Environment:

    •Between 1992/93 and 1996/97, under Jim Dinning’s watch, provincial spending on the environmental protection fell from $406 million to $364 million, a percentage decline of 11.5% (Source: Alberta Budget’97, Post-Election Update)

    •Between 1992/93 and 1996/97, under Jim Dinning’s watch, provincial per capita spending on environmental protection fell from $154 per person to $131 per person, a percentage decline of 15% (Source: Alberta Economic Accounts, 2000 and Alberta Budget’97, Post-Election Update)

    •Between 1993/94 and 1996/97, under Jim Dinning’s watch, the number of FTEs in the Departmental of Environmental Protection fell from 4,088 to 3,580, a percentage decline of 12.4% (Source: Alberta Budget 1993, Alberta Budget 1997)


    Fiscal Planning:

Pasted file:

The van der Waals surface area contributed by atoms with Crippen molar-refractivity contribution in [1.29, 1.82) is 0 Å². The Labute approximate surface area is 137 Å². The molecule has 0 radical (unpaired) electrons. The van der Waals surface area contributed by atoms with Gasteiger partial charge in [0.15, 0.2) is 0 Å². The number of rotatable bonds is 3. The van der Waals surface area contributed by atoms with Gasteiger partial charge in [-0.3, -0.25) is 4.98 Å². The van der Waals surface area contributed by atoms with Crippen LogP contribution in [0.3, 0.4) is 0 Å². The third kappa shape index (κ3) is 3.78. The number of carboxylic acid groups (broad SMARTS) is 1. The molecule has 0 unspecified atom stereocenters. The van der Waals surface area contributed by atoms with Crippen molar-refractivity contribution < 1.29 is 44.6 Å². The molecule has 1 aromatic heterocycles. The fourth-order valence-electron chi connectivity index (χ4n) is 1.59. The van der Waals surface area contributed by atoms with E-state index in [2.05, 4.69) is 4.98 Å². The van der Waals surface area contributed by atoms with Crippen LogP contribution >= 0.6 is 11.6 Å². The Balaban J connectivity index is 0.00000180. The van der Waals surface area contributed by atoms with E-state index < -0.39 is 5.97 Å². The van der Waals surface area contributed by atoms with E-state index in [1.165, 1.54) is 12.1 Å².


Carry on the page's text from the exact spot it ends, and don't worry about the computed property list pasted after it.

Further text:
•Between 1994/95 and 1996/97, under Jim Dinning, Alberta had the third highest absolute expenditure forecasting errors among all the Canadian provinces at approximately 3.5% per year. The province-wide average was approximately 2.5% per year (Source: Informetrica, Budget Forecasting Records of the Federal and Provincial Governments, August 26, 1998)

    •In 1995/96, Alberta had the second highest absolute expenditure forecasting errors among the Canadian provinces at over 6%. The province-wide average was about 3%. (Source: Informetrica, Budget Forecasting Records of the Federal and Provincial Governments, August 26, 1998)

    Arts and Culture: